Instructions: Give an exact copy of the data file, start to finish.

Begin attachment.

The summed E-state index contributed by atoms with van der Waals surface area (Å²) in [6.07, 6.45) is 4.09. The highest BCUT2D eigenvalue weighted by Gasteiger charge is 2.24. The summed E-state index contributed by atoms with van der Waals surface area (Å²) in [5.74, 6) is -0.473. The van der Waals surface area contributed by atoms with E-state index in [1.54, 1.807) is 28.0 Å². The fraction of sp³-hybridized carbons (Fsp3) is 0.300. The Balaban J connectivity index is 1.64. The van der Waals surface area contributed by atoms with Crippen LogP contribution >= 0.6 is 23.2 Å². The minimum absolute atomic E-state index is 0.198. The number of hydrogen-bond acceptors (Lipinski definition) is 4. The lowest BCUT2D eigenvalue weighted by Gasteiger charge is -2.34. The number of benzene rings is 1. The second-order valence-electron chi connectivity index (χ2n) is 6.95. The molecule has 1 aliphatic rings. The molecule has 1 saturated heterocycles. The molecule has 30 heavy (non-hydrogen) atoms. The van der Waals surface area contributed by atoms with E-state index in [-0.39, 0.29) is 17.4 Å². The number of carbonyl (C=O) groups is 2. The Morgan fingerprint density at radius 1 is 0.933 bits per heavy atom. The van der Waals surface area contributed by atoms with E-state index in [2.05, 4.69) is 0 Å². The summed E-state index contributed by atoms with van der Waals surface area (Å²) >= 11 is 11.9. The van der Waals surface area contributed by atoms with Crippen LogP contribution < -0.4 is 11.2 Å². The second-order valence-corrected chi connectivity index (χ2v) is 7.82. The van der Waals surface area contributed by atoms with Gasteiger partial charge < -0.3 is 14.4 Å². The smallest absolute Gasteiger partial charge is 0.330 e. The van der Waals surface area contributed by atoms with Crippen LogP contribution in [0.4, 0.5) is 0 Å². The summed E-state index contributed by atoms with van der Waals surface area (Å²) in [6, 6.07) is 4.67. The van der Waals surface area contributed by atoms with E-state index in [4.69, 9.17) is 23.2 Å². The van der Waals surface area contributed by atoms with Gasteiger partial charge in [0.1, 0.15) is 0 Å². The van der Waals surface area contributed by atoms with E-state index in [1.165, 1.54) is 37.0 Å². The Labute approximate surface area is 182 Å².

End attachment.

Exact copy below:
The summed E-state index contributed by atoms with van der Waals surface area (Å²) in [6.07, 6.45) is 4.09. The highest BCUT2D eigenvalue weighted by Gasteiger charge is 2.24. The summed E-state index contributed by atoms with van der Waals surface area (Å²) in [5.74, 6) is -0.473. The van der Waals surface area contributed by atoms with E-state index in [1.54, 1.807) is 28.0 Å². The fraction of sp³-hybridized carbons (Fsp3) is 0.300. The Balaban J connectivity index is 1.64. The van der Waals surface area contributed by atoms with Crippen LogP contribution >= 0.6 is 23.2 Å². The minimum absolute atomic E-state index is 0.198. The number of hydrogen-bond acceptors (Lipinski definition) is 4. The lowest BCUT2D eigenvalue weighted by Gasteiger charge is -2.34. The number of benzene rings is 1. The second-order valence-electron chi connectivity index (χ2n) is 6.95. The molecule has 1 aliphatic rings. The molecule has 1 saturated heterocycles. The molecule has 30 heavy (non-hydrogen) atoms. The van der Waals surface area contributed by atoms with E-state index in [-0.39, 0.29) is 17.4 Å². The number of carbonyl (C=O) groups is 2. The Morgan fingerprint density at radius 1 is 0.933 bits per heavy atom. The van der Waals surface area contributed by atoms with E-state index in [2.05, 4.69) is 0 Å². The summed E-state index contributed by atoms with van der Waals surface area (Å²) >= 11 is 11.9. The van der Waals surface area contributed by atoms with Crippen LogP contribution < -0.4 is 11.2 Å². The second-order valence-corrected chi connectivity index (χ2v) is 7.82. The van der Waals surface area contributed by atoms with Gasteiger partial charge < -0.3 is 14.4 Å². The smallest absolute Gasteiger partial charge is 0.330 e. The van der Waals surface area contributed by atoms with Crippen LogP contribution in [0.4, 0.5) is 0 Å². The summed E-state index contributed by atoms with van der Waals surface area (Å²) in [6, 6.07) is 4.67. The van der Waals surface area contributed by atoms with E-state index in [4.69, 9.17) is 23.2 Å². The van der Waals surface area contributed by atoms with Gasteiger partial charge in [0.1, 0.15) is 0 Å². The van der Waals surface area contributed by atoms with E-state index in [1.165, 1.54) is 37.0 Å². The Labute approximate surface area is 182 Å².